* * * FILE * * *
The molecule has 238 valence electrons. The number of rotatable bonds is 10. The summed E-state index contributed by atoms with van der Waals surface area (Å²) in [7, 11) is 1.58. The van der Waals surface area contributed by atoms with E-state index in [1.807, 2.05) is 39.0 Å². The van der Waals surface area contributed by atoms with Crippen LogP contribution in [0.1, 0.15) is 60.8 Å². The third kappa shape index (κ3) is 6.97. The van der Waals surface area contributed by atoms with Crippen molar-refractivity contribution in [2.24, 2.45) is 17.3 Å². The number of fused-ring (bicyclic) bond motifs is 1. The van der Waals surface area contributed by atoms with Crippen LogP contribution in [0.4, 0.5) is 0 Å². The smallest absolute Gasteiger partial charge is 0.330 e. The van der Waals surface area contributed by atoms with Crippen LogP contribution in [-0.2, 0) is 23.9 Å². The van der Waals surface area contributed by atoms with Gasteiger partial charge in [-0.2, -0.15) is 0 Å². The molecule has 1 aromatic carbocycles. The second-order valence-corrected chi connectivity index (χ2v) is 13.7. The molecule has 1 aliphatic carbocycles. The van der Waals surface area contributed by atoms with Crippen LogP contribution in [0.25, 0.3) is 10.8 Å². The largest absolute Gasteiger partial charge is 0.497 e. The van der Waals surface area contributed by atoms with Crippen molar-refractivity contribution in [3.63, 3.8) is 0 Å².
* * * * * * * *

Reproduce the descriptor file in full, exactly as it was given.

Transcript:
The molecule has 238 valence electrons. The number of rotatable bonds is 10. The summed E-state index contributed by atoms with van der Waals surface area (Å²) in [7, 11) is 1.58. The van der Waals surface area contributed by atoms with E-state index in [1.807, 2.05) is 39.0 Å². The van der Waals surface area contributed by atoms with Crippen LogP contribution in [0.1, 0.15) is 60.8 Å². The third kappa shape index (κ3) is 6.97. The van der Waals surface area contributed by atoms with Crippen molar-refractivity contribution in [2.24, 2.45) is 17.3 Å². The number of fused-ring (bicyclic) bond motifs is 1. The van der Waals surface area contributed by atoms with Crippen LogP contribution in [0.4, 0.5) is 0 Å². The smallest absolute Gasteiger partial charge is 0.330 e. The van der Waals surface area contributed by atoms with Crippen LogP contribution in [-0.2, 0) is 23.9 Å². The van der Waals surface area contributed by atoms with Gasteiger partial charge in [-0.2, -0.15) is 0 Å². The molecule has 1 aromatic carbocycles. The second-order valence-corrected chi connectivity index (χ2v) is 13.7. The molecule has 1 aliphatic carbocycles. The van der Waals surface area contributed by atoms with Crippen LogP contribution in [0.25, 0.3) is 10.8 Å². The largest absolute Gasteiger partial charge is 0.497 e. The van der Waals surface area contributed by atoms with Crippen molar-refractivity contribution in [3.63, 3.8) is 0 Å².